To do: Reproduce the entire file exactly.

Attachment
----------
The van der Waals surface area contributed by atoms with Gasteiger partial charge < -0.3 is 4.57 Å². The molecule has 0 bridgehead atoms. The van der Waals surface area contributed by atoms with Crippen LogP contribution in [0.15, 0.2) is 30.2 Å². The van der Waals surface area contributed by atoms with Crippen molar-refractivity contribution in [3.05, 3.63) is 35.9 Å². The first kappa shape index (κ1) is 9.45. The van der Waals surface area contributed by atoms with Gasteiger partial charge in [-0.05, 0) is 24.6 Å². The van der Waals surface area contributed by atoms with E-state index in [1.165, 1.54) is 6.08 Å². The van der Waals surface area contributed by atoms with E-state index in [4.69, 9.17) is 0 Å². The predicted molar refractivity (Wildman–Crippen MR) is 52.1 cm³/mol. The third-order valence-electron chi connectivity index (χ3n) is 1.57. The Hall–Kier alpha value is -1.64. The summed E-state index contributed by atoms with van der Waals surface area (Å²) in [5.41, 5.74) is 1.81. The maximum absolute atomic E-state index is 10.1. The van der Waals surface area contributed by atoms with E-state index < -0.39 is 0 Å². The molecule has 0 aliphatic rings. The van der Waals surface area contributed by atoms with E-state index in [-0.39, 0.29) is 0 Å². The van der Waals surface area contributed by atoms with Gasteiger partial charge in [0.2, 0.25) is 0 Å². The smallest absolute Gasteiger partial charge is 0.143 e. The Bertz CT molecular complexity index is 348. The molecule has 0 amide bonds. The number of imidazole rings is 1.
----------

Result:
The van der Waals surface area contributed by atoms with Gasteiger partial charge < -0.3 is 4.57 Å². The molecule has 0 bridgehead atoms. The van der Waals surface area contributed by atoms with Crippen LogP contribution in [0.15, 0.2) is 30.2 Å². The van der Waals surface area contributed by atoms with Crippen molar-refractivity contribution in [3.05, 3.63) is 35.9 Å². The first kappa shape index (κ1) is 9.45. The van der Waals surface area contributed by atoms with Gasteiger partial charge in [-0.05, 0) is 24.6 Å². The van der Waals surface area contributed by atoms with E-state index in [1.165, 1.54) is 6.08 Å². The van der Waals surface area contributed by atoms with E-state index in [4.69, 9.17) is 0 Å². The predicted molar refractivity (Wildman–Crippen MR) is 52.1 cm³/mol. The third-order valence-electron chi connectivity index (χ3n) is 1.57. The Hall–Kier alpha value is -1.64. The summed E-state index contributed by atoms with van der Waals surface area (Å²) in [5.41, 5.74) is 1.81. The maximum absolute atomic E-state index is 10.1. The van der Waals surface area contributed by atoms with E-state index < -0.39 is 0 Å². The molecule has 0 aliphatic rings. The van der Waals surface area contributed by atoms with E-state index in [-0.39, 0.29) is 0 Å². The van der Waals surface area contributed by atoms with Gasteiger partial charge in [0.2, 0.25) is 0 Å². The smallest absolute Gasteiger partial charge is 0.143 e. The Bertz CT molecular complexity index is 348. The molecule has 0 amide bonds. The number of imidazole rings is 1.